So we had a basic plan. We were in different locations. That's just the way it worked this year, but it's important, because Ticketmaster has year-by-year incorporated rules to "promote fair access to tickets." One of those rules (I'm pretty sure) is that Ticketmaster tracks requests that come from a given IP address, meaning the same location, and so multiple requests can cancel out each other. That means you definitely don't want to make multiple requests from the same computer. If you try to get more tickets while successful request is processing, you'll lose those tickets (found that out in 2005).
So there I was at work (they'll be happy to read that). I set a couple alarms on my cell phone to make sure I'd be ready when tickets went on sale at 10 a.m. At 9:59 (there's a reason you sync your system to a network time server), I started clicking the link to the Bills game. "Tickets for this event are not available." Not on sale yet. Back-page, click, back-page, click.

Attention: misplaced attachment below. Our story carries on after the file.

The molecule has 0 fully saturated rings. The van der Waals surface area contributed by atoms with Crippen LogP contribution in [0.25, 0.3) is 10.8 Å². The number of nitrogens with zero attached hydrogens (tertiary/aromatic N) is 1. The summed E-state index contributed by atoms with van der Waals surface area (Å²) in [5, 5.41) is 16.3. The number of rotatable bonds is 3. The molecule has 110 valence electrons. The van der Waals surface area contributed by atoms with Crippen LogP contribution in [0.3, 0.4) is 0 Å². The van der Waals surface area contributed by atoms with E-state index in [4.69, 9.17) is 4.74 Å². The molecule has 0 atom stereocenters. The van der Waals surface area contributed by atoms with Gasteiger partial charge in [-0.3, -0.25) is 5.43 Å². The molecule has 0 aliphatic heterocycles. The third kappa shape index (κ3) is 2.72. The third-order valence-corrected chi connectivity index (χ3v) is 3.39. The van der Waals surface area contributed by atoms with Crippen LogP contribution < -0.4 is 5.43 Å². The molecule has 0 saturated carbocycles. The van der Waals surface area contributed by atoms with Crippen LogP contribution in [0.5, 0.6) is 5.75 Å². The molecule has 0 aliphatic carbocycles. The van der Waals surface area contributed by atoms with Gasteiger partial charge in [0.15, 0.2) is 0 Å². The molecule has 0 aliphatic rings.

Maybe about 20 seconds after 10 (according to my system's clock), I got a ticket request page. I was in a rhythm, and I back-paged before I was able to stop myself. I quickly clicked forward-page and luckily got back to the ticket request page. Four tickets, submit. Type in the graphic-style characters (looks like they've gone back to a real word, and it's readable -- these are to prevent "bots" usually employed by brokers from automatically making ticket purchases). Wait. "2 minutes to process your request." "1 minute ..." Purchase page.
Sweet. We're going to at least one game this year. I have a Ticketmaster account, so completing the transaction is quick, and it's back to the game list. Since I have one game in the bank, I skip Cleveland and Washington. Those will probably last longer, and I'll come back to them if we can't get anything else. I go for Philly (which technically was in my brother's group, but I was still waiting to hear if he got the Jets wrapped up).